2011 ART THEME: RITES OF PASSAGE
Illustration by Dominic "DA" Tinio
...[existential] changes of condition do not occur without disturbing the life of society and the individual, and it is the function of rites of passage to reduce their harmful effects. That such are regarded as real and important is demonstrated by the occurrence of rites, in important ceremonies among widely differing peoples, enacting death in one condition and resurrection in another.
— Arnold Van Gennep, The Rites of Passage
The story is told of how the first settlers of our city arrived in the Black Rock Desert. Drawing a line in the ground at the edge of the playa, they were told that once they crossed this line, "Everything will be different." Holding hands, they stepped across it. When present day participants arrive at Burning Man they're met by Greeters. Newcomers are invited to ring a bell and roll about in the dust. On the sixth day of the event, participants encircle Burning Man to witness its destruction. Here, for the very first time, an entire community regards itself. People do this with the reassurance that another Man, an always slightly different Man, will rise anew. At the the end of the event, thousands silently surround a temple dedicated to that strangest and most fearful change of all: the loss of loved ones and our ultimate departure from the world. From first to last, Burning Man has always been a rite of passage.
Yet a keener and more poignant meaning can attach to unique instants in the private life of every individual: moments of crisis and frisson, as when a cri de coeur informs us that we've somehow crossed an inner threshold and are changed. Thus moving from one state of being into an unknown other can be frightening. This is not a facile transformation; it obliges us to face our innermost insecurities, and it requires faith, a willingness to leap off the ladder of ordered existence. Our theme this year invites participants to join with others in creating rites of passage. The content of these rites may be as various as life itself. Whether such performances are ludicrous or solemn, their aim is to remove us from the context and the cares of daily life, confront us with our vital need to be, and then return us to the fellowship of a society.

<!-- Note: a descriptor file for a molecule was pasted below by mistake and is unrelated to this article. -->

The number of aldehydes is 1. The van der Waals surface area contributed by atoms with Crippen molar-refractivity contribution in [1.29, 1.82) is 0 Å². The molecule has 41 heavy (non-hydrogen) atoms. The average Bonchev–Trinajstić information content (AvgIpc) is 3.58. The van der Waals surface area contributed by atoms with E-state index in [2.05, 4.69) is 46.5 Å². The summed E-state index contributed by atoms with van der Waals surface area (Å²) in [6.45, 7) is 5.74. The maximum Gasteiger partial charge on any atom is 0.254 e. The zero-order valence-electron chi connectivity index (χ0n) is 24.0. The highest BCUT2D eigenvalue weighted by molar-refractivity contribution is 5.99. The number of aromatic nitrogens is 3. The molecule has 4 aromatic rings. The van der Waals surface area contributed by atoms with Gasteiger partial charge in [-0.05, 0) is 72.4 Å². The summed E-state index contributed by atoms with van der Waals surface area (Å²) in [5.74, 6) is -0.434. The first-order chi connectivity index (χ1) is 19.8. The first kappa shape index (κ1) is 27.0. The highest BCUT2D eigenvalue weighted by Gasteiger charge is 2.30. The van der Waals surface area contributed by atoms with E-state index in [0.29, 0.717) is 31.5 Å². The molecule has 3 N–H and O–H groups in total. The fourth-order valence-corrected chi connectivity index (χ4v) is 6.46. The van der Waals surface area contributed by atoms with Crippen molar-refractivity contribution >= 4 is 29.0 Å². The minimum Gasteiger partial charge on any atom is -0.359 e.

Rear view of Burning Man, Design by Rod Garrett, Rendering by Rod Garrett and Andrew Johnstone
This year the Burning Man will perch atop two pinnacles divided by a chasm. His torso turned, his limbs rotating outward, he will seem to pivot in mid-action, as if striding forth. Participants ascending ladders in this monument will inhabit a sheer slice of nothing at its core, while high above them Burning Man engages in a delicate high wire act. Four semi-pyramids with flaming braziers will surround this structure. These open-sided alcoves will become performance sites, venues for participant-created rites of passage. Whether such events are planned or improvised, their meaning should be made available to passersby. The act of pilgrimage can also be a rite of passage, and we invite participants to organize processions. Envision moving down the lamp-lined avenues that lead to Burning Man.
The history of our time calls to mind those Walt Disney characters who rush madly over the edge of a cliff without seeing it: the power of their imagination keeps them suspended in mid-air, but as soon as they look down and see where they are, they fall.*
— Raoul Vaneigem, The History of Everyday Life
We are living in a period of widespread fear and insecurity. We cling to what we have, but what we've had was merely the illusion of a mortgaged future. Nothing that we see around us feels sustainable. As one who blunders off a cliff, our legs still twiddle in the air: we haven't gained a foothold that will see us through. Deeply-fathomed change we share with others — the kind of change that summons up the earth to meet one's feet — becomes the only pathway forward, our most crucial step.
As always, any work of art by anyone, regardless of our theme, is welcome at the Burning Man event. If you are planning to create fire art or wish to install a work of art on the open playa, please see our Art Guidelines for more information. To apply for a grant to fund the creation of artwork for Burning Man 2011, please see our art grant guidelines.
*The author of this quoted passage is a French intellectual. Although expert on the subject existential dread, he cannot be expected to distinguish Warner Bros. and Wile E. Coyote from the cartoon creations of Walt Disney Studios.